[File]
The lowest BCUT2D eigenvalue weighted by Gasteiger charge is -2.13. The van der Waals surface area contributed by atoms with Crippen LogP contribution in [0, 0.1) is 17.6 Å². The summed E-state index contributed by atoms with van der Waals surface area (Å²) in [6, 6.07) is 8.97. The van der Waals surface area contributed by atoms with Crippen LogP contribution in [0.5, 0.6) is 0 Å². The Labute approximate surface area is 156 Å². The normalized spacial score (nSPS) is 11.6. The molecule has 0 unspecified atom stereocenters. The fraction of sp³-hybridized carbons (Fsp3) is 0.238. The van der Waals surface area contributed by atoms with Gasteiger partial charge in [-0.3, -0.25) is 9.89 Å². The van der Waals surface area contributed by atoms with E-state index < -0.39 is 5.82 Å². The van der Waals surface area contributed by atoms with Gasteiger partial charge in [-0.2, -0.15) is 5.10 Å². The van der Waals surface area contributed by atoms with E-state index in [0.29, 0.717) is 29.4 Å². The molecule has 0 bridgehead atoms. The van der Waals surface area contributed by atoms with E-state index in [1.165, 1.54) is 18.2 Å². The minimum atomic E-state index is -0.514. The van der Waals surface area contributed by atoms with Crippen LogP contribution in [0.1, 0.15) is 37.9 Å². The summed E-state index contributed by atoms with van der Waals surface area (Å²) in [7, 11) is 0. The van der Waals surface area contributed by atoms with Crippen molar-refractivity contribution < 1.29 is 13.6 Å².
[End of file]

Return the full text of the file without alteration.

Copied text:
The lowest BCUT2D eigenvalue weighted by Gasteiger charge is -2.13. The van der Waals surface area contributed by atoms with Crippen LogP contribution in [0, 0.1) is 17.6 Å². The summed E-state index contributed by atoms with van der Waals surface area (Å²) in [6, 6.07) is 8.97. The van der Waals surface area contributed by atoms with Crippen LogP contribution in [0.5, 0.6) is 0 Å². The Labute approximate surface area is 156 Å². The normalized spacial score (nSPS) is 11.6. The molecule has 0 unspecified atom stereocenters. The fraction of sp³-hybridized carbons (Fsp3) is 0.238. The van der Waals surface area contributed by atoms with Gasteiger partial charge in [-0.3, -0.25) is 9.89 Å². The van der Waals surface area contributed by atoms with E-state index < -0.39 is 5.82 Å². The van der Waals surface area contributed by atoms with Gasteiger partial charge in [-0.2, -0.15) is 5.10 Å². The van der Waals surface area contributed by atoms with E-state index in [0.29, 0.717) is 29.4 Å². The molecule has 0 bridgehead atoms. The van der Waals surface area contributed by atoms with E-state index in [1.165, 1.54) is 18.2 Å². The minimum atomic E-state index is -0.514. The van der Waals surface area contributed by atoms with Crippen LogP contribution in [0.1, 0.15) is 37.9 Å². The summed E-state index contributed by atoms with van der Waals surface area (Å²) in [7, 11) is 0. The van der Waals surface area contributed by atoms with Crippen molar-refractivity contribution < 1.29 is 13.6 Å².